Classical ConversationsNashville, TN
Marc Hays has been married to Jamie for 20 years. They have 6 children: a single, a double, and a triple. Yep, that’s right—triplets and twins. They have been home educating since 1999 and a part of Classical Conversations since 2010. Marc serves as the Lead Curriculum Developer for Classical Conversations. He also directs a Challenge I program in middle Tennessee. His lifetime aspirations are subsumed under one prayer: “Thy Kingdom come; Thy will be done, on earth as it is in Heaven.” A secondary goal is to be his great-grandchildren’s Challenge director. He is confident that the primary goal will come to pass. He hopes he is blessed with the secondary one as well.
Workshops from Marc Hays ( may vary by event location )
Analogies for All of Us
Using the classical form of “A is to B as C is to D,” a person can discover and name a myriad of relationships between himself and his world, his neighbors, and his God. Incorporating the simplicity of this Aristotelian form, Classical Conversations MultiMedia has produced a resource that walks students through analogies: students move from analogies of the way words sound, to analogies of categories of meaning like synonyms/antonyms and genus/species, to analogies of ideas that shape fables, parables, psalms, and proverbs. Since all of these relationships lead from human cognition to human communication, the analogies lessons do not end like a typical standardized test. Instead, each category of analogical thought leads to the figures of speech that correlate with each category (e.g., “similar sounds” leads to “alliteration” or “assonance”), and the consideration of stories leads the students to tell their own stories using the forms they have just considered and practiced.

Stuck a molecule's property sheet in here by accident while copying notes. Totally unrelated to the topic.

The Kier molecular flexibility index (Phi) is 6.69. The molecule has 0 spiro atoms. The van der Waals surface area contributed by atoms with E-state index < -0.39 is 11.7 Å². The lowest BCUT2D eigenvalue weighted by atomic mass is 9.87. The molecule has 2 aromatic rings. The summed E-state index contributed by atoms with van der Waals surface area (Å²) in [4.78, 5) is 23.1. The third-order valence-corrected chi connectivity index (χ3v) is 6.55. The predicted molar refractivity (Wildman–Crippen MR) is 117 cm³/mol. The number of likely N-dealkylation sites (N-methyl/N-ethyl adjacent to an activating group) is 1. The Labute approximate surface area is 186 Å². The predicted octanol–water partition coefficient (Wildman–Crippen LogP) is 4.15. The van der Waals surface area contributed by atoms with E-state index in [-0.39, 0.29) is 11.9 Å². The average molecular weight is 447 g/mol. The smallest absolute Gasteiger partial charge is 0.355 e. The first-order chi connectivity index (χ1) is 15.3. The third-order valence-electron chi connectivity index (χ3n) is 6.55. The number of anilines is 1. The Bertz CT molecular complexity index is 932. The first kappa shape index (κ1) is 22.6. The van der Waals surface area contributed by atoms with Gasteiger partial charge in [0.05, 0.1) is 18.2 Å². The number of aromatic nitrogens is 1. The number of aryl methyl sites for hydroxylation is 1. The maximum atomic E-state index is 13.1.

Practicing the Five Common Topics
“Definition, comparison, relationship, circumstance, authority--these are the five common topics. ‘Five’ because there are five of them. ‘Common’ because they are common, as opposed to specialized. They apply to anything and everything under the sun (and over it). ‘Topics’ because they are places we go to learn information. Each topic results in simple questions that you can learn to ask over and over again throughout the school day (and before and after school) to help your children learn to investigate for themselves.